(iv) Series of thirty autograph letters and declarations by Princess Charlotte of Wales, mostly signed "Charlotte" (some with initial), to her tutor and sub-preceptor the Rev Dr John Frederick Nott, commenting on her reading, including Elizabeth Carter's letters to Mrs Chapone ("...her works Dear Sir are like the orange-tree bearing flowers & fruit at the same time, & satisfying the understanding while it charms the imagination..."), Gray ("...As New Year's day was a Holiday the Bishop was so kind as to allow me to read Mr Grey's poems adorned by Mr Bentley's designs...") and the love story of the warriors Nisus and Euryalus from the Aeneid ("...I have begun a new exercise with the Bishop which is very entertaining. We also have read the beautiful History of Nisus & Euryolus in Latin & English. The oftener I read it the more beauties I find in it. The whole is charming but the simily between Euryolus & the poppy is one of the most beautiful things that can be..."); the Princess also has frequent cause to apologise for her behaviour ("...O My Dear Dear Mr Nott forgive I pray you me this time and never never shall you have a nother trouble with me as long as you are with me...") which she promises to emend ("...tho' I dislike Latine More than any thing in the World Yet you May depend upon my Learning it with as much good temper as possible & that Knowing You dislike to see what dislike I have, I shall endeavour to smother my own Dislike..."); other subjects touched upon included the Royal Family's visit to Worthing in 1807 ("...we where met by the Arundel Volunteer Cavalry who escorted us to our gate & there we were met by all the regiment of the foot; in the evening all the Town was eluminated which was a great mark of respect to the King & Papa..."), Christmas celebrations ("...in the morning we went to Prayers and the Bishop gave us a sermon. I then learnt by heart and in the afternoon the Miss Fishers came and we had various plays lastly Snap Dragon..."), holiday instruction ("...The Bishop of Exeter has requested Mr Bolton when Christmass Holidays come to bring some Chymical and optic things to show us..."), etc., over 80 pages, many with address leaves, small label-stains, 4to, 1805-1808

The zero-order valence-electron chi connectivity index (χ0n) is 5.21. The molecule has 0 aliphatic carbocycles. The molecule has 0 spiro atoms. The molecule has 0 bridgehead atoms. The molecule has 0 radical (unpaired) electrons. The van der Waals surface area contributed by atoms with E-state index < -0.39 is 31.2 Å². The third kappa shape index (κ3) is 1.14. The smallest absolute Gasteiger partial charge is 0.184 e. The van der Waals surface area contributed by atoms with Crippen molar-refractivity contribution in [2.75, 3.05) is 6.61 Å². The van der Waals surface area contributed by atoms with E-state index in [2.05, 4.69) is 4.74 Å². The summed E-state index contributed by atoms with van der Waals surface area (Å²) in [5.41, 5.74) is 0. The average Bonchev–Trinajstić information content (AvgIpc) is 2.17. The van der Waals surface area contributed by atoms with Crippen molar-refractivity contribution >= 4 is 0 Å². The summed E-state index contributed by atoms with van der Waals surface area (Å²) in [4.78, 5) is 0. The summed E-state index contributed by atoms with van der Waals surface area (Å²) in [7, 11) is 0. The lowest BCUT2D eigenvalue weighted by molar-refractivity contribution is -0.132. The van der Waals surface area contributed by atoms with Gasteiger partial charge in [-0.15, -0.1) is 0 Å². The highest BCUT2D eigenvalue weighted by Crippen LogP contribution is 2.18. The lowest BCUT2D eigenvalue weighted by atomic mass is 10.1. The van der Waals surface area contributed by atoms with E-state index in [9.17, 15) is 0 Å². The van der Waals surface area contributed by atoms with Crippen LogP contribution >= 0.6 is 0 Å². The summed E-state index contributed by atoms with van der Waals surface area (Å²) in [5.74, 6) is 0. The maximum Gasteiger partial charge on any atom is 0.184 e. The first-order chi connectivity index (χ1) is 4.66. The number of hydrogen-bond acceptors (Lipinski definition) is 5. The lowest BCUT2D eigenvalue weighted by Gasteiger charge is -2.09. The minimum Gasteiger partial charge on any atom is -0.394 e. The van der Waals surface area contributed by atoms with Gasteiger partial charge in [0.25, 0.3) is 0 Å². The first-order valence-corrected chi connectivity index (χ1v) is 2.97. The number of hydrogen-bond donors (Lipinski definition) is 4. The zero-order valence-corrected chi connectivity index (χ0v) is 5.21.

(v) Group of letters addressed to the prime minister, the Duke of Newcastle, during the last two years of his life, by the diplomat and secretary of state Lord Rochford, Admiral Sir Charles Saunders, his doctor Edward Warren ("...I think, it is rather too soon for yr Grace to begin the steel water... if your Grace takes a third of a pint for the first time, &, after airing for an hour, another third, that quantity will be sufficient..."), Dr John Chevallier (Master of St John's, Cambridge), the politician Frederick Montagu, Matthew Fetherstonhaugh of Uppark, and others, 1766-68

Footnotes

  • 'I DISLIKE LATINE MORE THAN ANY THING IN THE WORLD' - the education of Princess Charlotte and redecoration of St George's Chapel, Windsor, both under the supervision of Bishop Fisher. John Fisher was appointed a chaplain to George III in 1781, a canon of Windsor in 1786, Bishop of Exeter in 1803 and of Salisbury in 1807. As a canon of Windsor he acted as treasurer during the major redecoration of 1790, the major feature of which was the installation of the new organ by Henry Green, upon which much - some possibly new - information is provided by the present correspondence and receipts. This was also the occasion for the erection of a Coadstone organ screen and additional vaulting, overseen by Mrs Coade's cousin and future business partner John Sealy; the explosion of their kiln notwithstanding. Also installed were painted windows and decorative railings and the like by Matthew Boulton's former worker, Francis Eginton.

    During a temporary rapprochement with his son, under the terms of which the King took charge of the education of his granddaughter Charlotte, George III appointed Fisher as her Preceptor. Her Sub-Preceptor, and acting tutor - to whom our letters are addressed - was the Rev Dr George Frederick Knott, who is now best-known for his pioneering editions of Wyatt and Surrey (if not for a spat he had with Mary Shelley, her husband, and Lord Byron during their stay in Pisa).

Saleroom notices

  • Acquired by the present owner from a descendant of John Fisher.